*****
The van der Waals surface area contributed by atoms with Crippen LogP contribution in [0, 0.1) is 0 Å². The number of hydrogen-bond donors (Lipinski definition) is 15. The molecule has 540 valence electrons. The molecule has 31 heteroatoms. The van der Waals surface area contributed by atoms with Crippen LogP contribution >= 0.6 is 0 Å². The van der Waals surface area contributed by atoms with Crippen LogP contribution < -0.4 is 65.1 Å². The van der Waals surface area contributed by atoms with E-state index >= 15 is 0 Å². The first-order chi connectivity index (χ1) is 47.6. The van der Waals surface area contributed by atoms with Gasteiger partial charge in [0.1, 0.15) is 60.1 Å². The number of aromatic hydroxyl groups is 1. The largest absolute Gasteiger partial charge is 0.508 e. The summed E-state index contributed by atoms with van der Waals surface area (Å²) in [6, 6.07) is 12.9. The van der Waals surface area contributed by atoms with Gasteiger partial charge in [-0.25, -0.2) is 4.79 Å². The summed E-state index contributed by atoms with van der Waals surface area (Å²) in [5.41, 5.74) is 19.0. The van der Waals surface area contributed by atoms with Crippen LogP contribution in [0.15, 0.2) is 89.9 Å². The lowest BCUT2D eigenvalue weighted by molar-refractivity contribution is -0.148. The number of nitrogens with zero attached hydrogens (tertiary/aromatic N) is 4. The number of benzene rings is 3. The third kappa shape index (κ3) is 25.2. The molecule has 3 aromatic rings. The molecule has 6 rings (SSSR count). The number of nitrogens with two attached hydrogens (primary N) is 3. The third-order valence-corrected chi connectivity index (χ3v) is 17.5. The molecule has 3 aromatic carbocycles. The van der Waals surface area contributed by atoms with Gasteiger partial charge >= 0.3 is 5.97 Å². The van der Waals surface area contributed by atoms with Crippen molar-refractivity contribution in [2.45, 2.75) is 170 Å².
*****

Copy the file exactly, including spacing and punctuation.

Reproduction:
The van der Waals surface area contributed by atoms with Crippen LogP contribution in [0, 0.1) is 0 Å². The number of hydrogen-bond donors (Lipinski definition) is 15. The molecule has 540 valence electrons. The molecule has 31 heteroatoms. The van der Waals surface area contributed by atoms with Crippen LogP contribution >= 0.6 is 0 Å². The van der Waals surface area contributed by atoms with Crippen LogP contribution < -0.4 is 65.1 Å². The van der Waals surface area contributed by atoms with E-state index >= 15 is 0 Å². The first-order chi connectivity index (χ1) is 47.6. The van der Waals surface area contributed by atoms with Gasteiger partial charge in [0.1, 0.15) is 60.1 Å². The number of aromatic hydroxyl groups is 1. The largest absolute Gasteiger partial charge is 0.508 e. The summed E-state index contributed by atoms with van der Waals surface area (Å²) in [6, 6.07) is 12.9. The van der Waals surface area contributed by atoms with Gasteiger partial charge in [-0.25, -0.2) is 4.79 Å². The summed E-state index contributed by atoms with van der Waals surface area (Å²) in [5.41, 5.74) is 19.0. The van der Waals surface area contributed by atoms with Crippen LogP contribution in [0.15, 0.2) is 89.9 Å². The lowest BCUT2D eigenvalue weighted by molar-refractivity contribution is -0.148. The number of nitrogens with zero attached hydrogens (tertiary/aromatic N) is 4. The number of benzene rings is 3. The third kappa shape index (κ3) is 25.2. The molecule has 3 aromatic rings. The molecule has 6 rings (SSSR count). The number of nitrogens with two attached hydrogens (primary N) is 3. The third-order valence-corrected chi connectivity index (χ3v) is 17.5. The molecule has 3 aromatic carbocycles. The van der Waals surface area contributed by atoms with Gasteiger partial charge >= 0.3 is 5.97 Å². The van der Waals surface area contributed by atoms with Crippen molar-refractivity contribution in [2.45, 2.75) is 170 Å².